As aforementioned, due to a need to maintain its international reputation, the government of Saudi Arabia seeks to prove to the international audience that the country has in fact made progress in the protection of women’s rights. Because the Kingdom is very strict on freedom of expression, most newspapers, although privately owned, are subsidised as well as regulated by the government and are used as the Kingdom’s primary resource to spread the news about positive policy changes. Among the most famous news agencies of Saudi Arabia, there are some used by the regime to publish articles in English. One could argue this is done in order to reach a wider audience and therefore spread positive ideas about the country’s current stance on women’s empowerment. This can be seen in Arabic news agencies which focus less on the topic as they are not aimed at the international audience but rather at the domestic one.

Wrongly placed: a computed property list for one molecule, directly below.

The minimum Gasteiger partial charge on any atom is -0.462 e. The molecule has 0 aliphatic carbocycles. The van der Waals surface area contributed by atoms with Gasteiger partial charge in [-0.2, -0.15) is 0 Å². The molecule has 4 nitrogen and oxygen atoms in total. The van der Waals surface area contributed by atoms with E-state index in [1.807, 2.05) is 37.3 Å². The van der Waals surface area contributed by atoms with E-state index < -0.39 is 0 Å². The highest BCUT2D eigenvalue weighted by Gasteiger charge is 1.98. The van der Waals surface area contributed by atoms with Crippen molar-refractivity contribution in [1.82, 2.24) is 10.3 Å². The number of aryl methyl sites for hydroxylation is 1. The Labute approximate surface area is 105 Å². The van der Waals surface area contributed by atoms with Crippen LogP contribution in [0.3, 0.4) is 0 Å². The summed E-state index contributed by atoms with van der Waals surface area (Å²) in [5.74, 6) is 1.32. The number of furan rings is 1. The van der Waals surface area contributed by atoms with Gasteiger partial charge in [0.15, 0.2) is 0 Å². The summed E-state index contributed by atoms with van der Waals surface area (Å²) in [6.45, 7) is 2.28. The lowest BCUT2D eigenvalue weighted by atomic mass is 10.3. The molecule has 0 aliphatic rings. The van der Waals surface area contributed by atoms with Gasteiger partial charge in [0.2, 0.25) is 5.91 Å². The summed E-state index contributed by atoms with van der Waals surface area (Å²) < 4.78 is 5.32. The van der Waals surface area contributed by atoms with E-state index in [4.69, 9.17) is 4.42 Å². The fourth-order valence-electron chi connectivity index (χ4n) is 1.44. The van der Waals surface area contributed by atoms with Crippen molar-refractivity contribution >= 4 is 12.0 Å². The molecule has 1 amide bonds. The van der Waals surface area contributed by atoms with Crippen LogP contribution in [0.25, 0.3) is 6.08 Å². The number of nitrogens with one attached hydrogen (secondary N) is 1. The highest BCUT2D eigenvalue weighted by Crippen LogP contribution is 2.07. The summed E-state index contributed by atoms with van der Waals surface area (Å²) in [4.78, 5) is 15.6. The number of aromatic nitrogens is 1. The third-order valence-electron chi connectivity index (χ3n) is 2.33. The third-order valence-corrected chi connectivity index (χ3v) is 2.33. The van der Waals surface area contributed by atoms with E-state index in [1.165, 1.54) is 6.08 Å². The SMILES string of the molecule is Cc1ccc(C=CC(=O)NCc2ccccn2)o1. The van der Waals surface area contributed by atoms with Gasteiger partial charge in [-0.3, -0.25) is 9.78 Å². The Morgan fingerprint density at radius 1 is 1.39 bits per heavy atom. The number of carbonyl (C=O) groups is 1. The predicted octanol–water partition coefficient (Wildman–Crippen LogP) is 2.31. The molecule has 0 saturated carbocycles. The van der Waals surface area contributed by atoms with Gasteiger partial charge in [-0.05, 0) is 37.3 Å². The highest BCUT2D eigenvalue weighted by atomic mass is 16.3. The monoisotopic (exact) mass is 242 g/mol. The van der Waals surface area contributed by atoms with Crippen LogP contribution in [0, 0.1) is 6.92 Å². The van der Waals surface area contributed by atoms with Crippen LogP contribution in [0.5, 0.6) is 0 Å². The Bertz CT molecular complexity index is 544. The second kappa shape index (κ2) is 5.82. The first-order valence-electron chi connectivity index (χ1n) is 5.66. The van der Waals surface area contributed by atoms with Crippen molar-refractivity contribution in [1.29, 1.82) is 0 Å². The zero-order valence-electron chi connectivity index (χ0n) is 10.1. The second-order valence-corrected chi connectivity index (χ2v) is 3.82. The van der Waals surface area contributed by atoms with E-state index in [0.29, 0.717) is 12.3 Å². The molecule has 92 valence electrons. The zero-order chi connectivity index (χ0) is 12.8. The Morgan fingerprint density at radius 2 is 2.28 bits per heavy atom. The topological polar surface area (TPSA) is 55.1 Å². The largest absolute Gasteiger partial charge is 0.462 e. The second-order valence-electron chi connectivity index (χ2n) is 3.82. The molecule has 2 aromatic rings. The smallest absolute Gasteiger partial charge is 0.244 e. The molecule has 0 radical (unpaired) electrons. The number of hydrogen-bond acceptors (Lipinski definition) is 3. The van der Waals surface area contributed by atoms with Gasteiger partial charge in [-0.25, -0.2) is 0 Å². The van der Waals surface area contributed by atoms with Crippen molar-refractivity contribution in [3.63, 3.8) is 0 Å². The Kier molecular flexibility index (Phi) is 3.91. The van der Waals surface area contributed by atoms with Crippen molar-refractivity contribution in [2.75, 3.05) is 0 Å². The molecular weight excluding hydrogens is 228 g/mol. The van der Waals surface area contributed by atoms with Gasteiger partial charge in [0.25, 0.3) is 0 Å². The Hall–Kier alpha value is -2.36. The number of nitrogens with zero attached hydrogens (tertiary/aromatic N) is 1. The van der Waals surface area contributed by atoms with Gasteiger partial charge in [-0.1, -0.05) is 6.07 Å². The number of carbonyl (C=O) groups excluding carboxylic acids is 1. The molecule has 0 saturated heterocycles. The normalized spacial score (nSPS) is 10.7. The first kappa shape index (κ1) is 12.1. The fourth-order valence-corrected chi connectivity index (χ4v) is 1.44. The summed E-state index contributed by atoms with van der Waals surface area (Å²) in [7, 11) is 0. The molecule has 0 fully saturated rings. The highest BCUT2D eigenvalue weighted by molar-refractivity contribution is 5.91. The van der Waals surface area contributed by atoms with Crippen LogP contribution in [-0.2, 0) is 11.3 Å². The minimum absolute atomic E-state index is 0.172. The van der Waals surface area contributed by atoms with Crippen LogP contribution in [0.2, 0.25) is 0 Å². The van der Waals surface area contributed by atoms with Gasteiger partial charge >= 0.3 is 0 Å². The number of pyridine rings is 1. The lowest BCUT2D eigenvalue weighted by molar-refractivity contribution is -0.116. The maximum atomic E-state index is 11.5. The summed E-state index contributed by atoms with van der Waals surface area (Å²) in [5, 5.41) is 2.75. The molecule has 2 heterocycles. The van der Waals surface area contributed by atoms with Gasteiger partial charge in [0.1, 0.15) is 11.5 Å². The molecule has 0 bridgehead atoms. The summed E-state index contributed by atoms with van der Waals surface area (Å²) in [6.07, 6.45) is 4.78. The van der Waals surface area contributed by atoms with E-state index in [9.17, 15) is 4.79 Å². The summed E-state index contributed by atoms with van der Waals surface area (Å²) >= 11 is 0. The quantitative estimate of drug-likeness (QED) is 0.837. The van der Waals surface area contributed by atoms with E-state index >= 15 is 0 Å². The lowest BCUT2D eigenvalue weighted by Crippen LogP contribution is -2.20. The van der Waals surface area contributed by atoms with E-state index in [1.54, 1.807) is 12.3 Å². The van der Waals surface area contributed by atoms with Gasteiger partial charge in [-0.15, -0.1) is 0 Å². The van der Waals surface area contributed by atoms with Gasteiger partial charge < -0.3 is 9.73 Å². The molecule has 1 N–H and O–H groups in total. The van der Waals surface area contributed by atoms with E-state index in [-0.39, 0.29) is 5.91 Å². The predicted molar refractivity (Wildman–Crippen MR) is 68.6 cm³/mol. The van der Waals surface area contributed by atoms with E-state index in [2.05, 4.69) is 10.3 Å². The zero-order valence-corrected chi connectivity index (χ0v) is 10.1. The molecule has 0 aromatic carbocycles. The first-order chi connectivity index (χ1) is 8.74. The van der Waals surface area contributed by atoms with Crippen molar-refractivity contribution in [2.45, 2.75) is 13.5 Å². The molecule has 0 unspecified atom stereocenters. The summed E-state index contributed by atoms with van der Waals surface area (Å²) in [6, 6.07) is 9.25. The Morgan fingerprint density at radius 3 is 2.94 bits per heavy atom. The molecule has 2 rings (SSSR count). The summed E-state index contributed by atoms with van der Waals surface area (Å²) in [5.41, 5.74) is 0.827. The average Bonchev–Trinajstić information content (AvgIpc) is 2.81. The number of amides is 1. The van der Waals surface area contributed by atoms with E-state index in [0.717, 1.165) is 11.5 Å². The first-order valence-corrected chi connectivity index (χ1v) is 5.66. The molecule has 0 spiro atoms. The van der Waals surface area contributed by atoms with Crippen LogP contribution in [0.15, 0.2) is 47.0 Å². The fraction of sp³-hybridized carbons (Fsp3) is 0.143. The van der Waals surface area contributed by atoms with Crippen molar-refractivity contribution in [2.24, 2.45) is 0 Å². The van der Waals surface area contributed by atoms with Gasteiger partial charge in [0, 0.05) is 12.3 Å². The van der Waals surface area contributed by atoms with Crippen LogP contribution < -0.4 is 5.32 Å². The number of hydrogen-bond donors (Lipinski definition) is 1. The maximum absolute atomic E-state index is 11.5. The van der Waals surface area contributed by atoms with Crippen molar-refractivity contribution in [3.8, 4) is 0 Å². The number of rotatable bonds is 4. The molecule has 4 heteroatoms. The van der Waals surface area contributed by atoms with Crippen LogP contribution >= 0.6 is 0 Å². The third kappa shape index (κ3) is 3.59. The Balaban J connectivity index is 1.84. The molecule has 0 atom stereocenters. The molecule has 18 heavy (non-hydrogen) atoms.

The Saudi government may have taken important steps towards the improvement of women’s empowerment. Nevertheless, following the country’s need to maintain a good international reputation, the only progress made is in the economic sphere. This allows the government to avoid making a significant change to the political state of affairs in the country which sees most of the political and social rights being violated. Moreover, although the narrative of a more open country towards women’s inclusion in labour force participation seems plausible, families in the country might still need to adjust to the new reality slowing down the process itself. Therefore, when analyzing the country’s policy on women’s rights, it is important to take it with a grain of salt. There is an apparent disconnect between narrative and reality when it comes to women’s rights as such these initiatives that we see in the media cannot simply be interpreted as reality. Will this fabricated illusion of openness eventually result in more reclusion in the future?
Edited by Sol Zeev Ben Mordehai, artwork by Kübra Atalay